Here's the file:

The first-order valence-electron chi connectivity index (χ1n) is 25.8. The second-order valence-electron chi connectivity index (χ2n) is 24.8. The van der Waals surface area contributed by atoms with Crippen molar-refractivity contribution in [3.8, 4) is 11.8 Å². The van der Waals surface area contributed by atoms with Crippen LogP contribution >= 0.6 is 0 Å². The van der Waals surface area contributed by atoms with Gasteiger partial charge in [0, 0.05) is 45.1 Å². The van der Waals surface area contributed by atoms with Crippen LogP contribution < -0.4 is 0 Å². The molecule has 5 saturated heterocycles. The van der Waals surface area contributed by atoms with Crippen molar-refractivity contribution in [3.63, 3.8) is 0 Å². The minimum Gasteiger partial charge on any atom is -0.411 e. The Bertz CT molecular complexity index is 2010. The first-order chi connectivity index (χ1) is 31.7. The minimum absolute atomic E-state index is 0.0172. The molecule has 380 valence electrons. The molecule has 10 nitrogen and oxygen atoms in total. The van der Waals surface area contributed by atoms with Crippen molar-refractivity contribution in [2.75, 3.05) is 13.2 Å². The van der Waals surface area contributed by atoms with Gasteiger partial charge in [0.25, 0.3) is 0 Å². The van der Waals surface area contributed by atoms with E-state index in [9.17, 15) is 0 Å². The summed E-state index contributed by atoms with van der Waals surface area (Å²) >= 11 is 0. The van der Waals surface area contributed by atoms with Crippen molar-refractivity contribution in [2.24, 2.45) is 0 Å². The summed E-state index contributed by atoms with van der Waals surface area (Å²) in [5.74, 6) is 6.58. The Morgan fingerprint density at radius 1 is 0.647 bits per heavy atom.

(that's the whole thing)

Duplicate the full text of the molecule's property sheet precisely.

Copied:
The first-order valence-electron chi connectivity index (χ1n) is 25.8. The second-order valence-electron chi connectivity index (χ2n) is 24.8. The van der Waals surface area contributed by atoms with Crippen molar-refractivity contribution in [3.8, 4) is 11.8 Å². The van der Waals surface area contributed by atoms with Crippen LogP contribution >= 0.6 is 0 Å². The van der Waals surface area contributed by atoms with Gasteiger partial charge in [0, 0.05) is 45.1 Å². The van der Waals surface area contributed by atoms with Crippen LogP contribution < -0.4 is 0 Å². The molecule has 5 saturated heterocycles. The van der Waals surface area contributed by atoms with Crippen molar-refractivity contribution in [3.63, 3.8) is 0 Å². The minimum Gasteiger partial charge on any atom is -0.411 e. The Bertz CT molecular complexity index is 2010. The first-order chi connectivity index (χ1) is 31.7. The minimum absolute atomic E-state index is 0.0172. The molecule has 380 valence electrons. The molecule has 10 nitrogen and oxygen atoms in total. The van der Waals surface area contributed by atoms with Crippen molar-refractivity contribution in [2.75, 3.05) is 13.2 Å². The van der Waals surface area contributed by atoms with Gasteiger partial charge in [0.25, 0.3) is 0 Å². The van der Waals surface area contributed by atoms with E-state index in [9.17, 15) is 0 Å². The summed E-state index contributed by atoms with van der Waals surface area (Å²) >= 11 is 0. The van der Waals surface area contributed by atoms with Crippen molar-refractivity contribution in [2.24, 2.45) is 0 Å². The summed E-state index contributed by atoms with van der Waals surface area (Å²) in [5.74, 6) is 6.58. The Morgan fingerprint density at radius 1 is 0.647 bits per heavy atom.